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Martyn Waites: The Box of Delights

Martyn Waites: The Box of Delights

I must admit, I’m not big on Christmas rituals, or rituals at any time of year, apart from a horror film marathon every Halloween; but there’s one that I do every year. I watch The Box of Delights. For those of you who haven’t seen it – and there are many – it’s a 1984 TV adaptation of one-time poet laureate John Masefield’s children’s novel and, having read his poetry, I think I can safely say it’s the best thing he ever wrote. It’s incredibly dated – both as a novel and as a piece of TV – but that’s all part of its charm.

It tells the story of Kay Harker, a posh kid in the 1920s, come home to his big house in the country for the Christmas holidays, being given the titular box by a mysterious Punch and Judy man and soon finding himself pursued by the villainous Abner Brown who also wants it for his own nefarious ends. It’s got live action, animation, sentient rats, time travel, flying, size-reduction and a car that turns into a plane. Everything you could want. Or rather, everything I could want.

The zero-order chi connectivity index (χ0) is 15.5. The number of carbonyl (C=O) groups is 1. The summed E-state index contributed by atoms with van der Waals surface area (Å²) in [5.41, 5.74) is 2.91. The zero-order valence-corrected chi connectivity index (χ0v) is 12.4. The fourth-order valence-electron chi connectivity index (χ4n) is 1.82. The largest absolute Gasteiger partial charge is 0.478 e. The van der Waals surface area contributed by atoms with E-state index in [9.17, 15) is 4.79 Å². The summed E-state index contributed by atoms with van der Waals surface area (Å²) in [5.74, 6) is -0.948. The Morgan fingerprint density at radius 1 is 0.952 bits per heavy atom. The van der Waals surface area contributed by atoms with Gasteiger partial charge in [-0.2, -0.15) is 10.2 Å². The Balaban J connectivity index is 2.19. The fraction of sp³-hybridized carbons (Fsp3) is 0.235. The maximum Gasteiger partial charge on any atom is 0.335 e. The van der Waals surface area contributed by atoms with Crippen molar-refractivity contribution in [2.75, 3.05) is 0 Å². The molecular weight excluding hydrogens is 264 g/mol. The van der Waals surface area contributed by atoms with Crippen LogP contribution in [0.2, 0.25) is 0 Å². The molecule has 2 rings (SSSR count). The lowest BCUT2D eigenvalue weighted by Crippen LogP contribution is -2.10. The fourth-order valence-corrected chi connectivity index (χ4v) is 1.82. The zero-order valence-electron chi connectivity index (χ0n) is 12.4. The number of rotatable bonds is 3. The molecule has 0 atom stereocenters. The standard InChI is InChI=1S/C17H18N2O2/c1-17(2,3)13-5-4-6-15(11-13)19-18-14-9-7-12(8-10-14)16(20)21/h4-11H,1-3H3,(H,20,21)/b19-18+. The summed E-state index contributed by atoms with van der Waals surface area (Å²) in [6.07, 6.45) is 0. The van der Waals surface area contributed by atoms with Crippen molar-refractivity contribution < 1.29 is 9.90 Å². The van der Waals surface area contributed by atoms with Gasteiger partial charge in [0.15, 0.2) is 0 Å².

My shonky old off-air VHS copy makes the already questionable special effects look even worse than they are but I don’t care. It doesn’t matter. It just adds to the charm. One-time Doctor Who Patrick Troughton as the Punch and Judy man, and scenery-chewing, oil-burning thesp Robert Stevens as the villain play it admirably straight-faced and its all the better for it. It still retains a magical power and an evocation of nostalgic Christmases past – and the kind of Britain – that never actually existed in the first place, but it convinces you that they could have. In fact, makes you wish they could have. And since Christmas is all about festive make believe, what’s wrong with that?




Martyn Waites is the author of the critically acclaimed Joe Donovan crime series, which is now available exclusively on The Crime  Vault.
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